We crossed the US/Canadian border at Fortuna, in the far northwest corner of North Dakota; I believe I could see the edge of Montana on the horizon. It was a quiet place; we saw no other vehicles crossing either way.
The traffic picked up as we approached Williston, ND, the epicenter of the Bakken Oil Fields. We stayed the night further south in Watford City thinking we would be out of the oil rush area. Bad assumption. Whether the resource being extracted is gold, coal, or oil, the effect on local communities is the same; what once were sleepy ranching communities became booming oil towns. In time the rush will bust and a mess will be left behind.
We beat the rain, but not the wind on our way south to Theodore Roosevelt National Park; constant 20 to 40 mph crosswinds and gusts made the trip a challenge. Teddy spent a lot of time in the North Dakota badlands after his first wife and mother passed away. For a person born to wealth and privilege in the east, his experience here had a defining influence on his perception of the west, its beauty and need for protection. The park memorializes the 26th President for his enduring contributions to the conservation of our nation’s natural resources.
As we approached the Badlands National Park in South Dakota, our destination, the number of Harley Davidson motorcycles increased considerably. The annual pilgrimage to Sturgis had already begun, although the rally doesn’t begin until next week. Sturgis is the Mecca of Harley culture; thus an obligatory pilgrimage by all Harley riders, whether the bike is ridden or hauled. Sturgis was on our way, so we stopped for lunch.
“Do you boys have pilot’s licenses for those Beemers?” Billy was sitting on the porch of the Iron Horse Lodge and saw us pull up. He was stereotypical Harley, weathered with faded tattoos, beard, rings on every finger and jewelry pinned and hanging from his leathers. He was a nice fellow, even charming.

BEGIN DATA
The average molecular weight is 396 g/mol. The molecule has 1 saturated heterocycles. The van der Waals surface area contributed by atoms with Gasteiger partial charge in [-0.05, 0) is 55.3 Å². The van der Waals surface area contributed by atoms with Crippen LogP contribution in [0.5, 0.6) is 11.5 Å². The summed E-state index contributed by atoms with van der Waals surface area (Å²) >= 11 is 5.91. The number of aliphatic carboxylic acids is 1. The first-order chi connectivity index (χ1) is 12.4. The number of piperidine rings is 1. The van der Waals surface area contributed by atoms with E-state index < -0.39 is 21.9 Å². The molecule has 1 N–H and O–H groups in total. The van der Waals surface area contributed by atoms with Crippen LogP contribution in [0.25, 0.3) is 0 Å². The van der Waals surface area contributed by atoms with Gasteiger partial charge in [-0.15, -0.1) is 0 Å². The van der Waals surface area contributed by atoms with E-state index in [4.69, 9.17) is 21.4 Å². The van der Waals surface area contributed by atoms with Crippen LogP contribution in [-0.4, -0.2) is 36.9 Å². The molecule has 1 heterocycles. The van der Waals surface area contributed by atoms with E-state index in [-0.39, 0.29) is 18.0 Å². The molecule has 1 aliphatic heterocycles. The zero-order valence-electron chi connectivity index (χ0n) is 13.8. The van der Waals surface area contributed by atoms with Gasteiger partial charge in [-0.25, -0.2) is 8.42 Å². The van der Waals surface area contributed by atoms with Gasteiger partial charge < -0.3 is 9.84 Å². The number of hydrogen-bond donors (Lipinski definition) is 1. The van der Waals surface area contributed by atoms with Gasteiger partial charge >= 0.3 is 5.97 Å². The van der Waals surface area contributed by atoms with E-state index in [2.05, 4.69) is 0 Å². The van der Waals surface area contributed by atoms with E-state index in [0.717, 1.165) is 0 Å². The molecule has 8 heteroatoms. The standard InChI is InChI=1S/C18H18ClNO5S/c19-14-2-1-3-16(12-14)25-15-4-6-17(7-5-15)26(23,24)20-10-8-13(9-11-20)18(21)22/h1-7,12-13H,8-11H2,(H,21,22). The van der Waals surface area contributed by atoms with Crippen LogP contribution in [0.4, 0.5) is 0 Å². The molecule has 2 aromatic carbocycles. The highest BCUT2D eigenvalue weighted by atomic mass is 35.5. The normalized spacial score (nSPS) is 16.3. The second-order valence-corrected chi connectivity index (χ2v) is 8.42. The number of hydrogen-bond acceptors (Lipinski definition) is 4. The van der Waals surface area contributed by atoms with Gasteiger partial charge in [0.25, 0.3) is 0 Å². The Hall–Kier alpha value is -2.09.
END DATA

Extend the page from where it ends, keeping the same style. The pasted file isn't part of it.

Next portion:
“Pilot’s license? Don’t quite know what you mean,” Richard said. “Yeah,” he said. “I heard you needed one to ride a BMW because they fly so low and fast.” Billy’s observation surprised and puzzled us. Perhaps that is a general perception by Harley riders of BMWs. Most BMW riders are not as complimentary of Harleys. I heard one characterize the Harley machine as “a mid-20th century agricultural implement.” Not totally fair; their new engines are now more sophisticated and water-cooled; a well-disguised fact. But both piston rods on the same crankpin, as they were back in 1915, keeps them shaking.
The morning light on the otherworldly landscape of Badlands National Park was perfect to capture the vibrant colors of the clay and silt layers and interesting textures and forms of the mounds and pinnacles. And the place was buzzing with wildlife and very few humans—deer, bighorn sheep, and antelope browsing; prairie dogs scampering; birds in full song all around. A beautiful place hard to capture in a photo, but I tried:
It was a great ride——-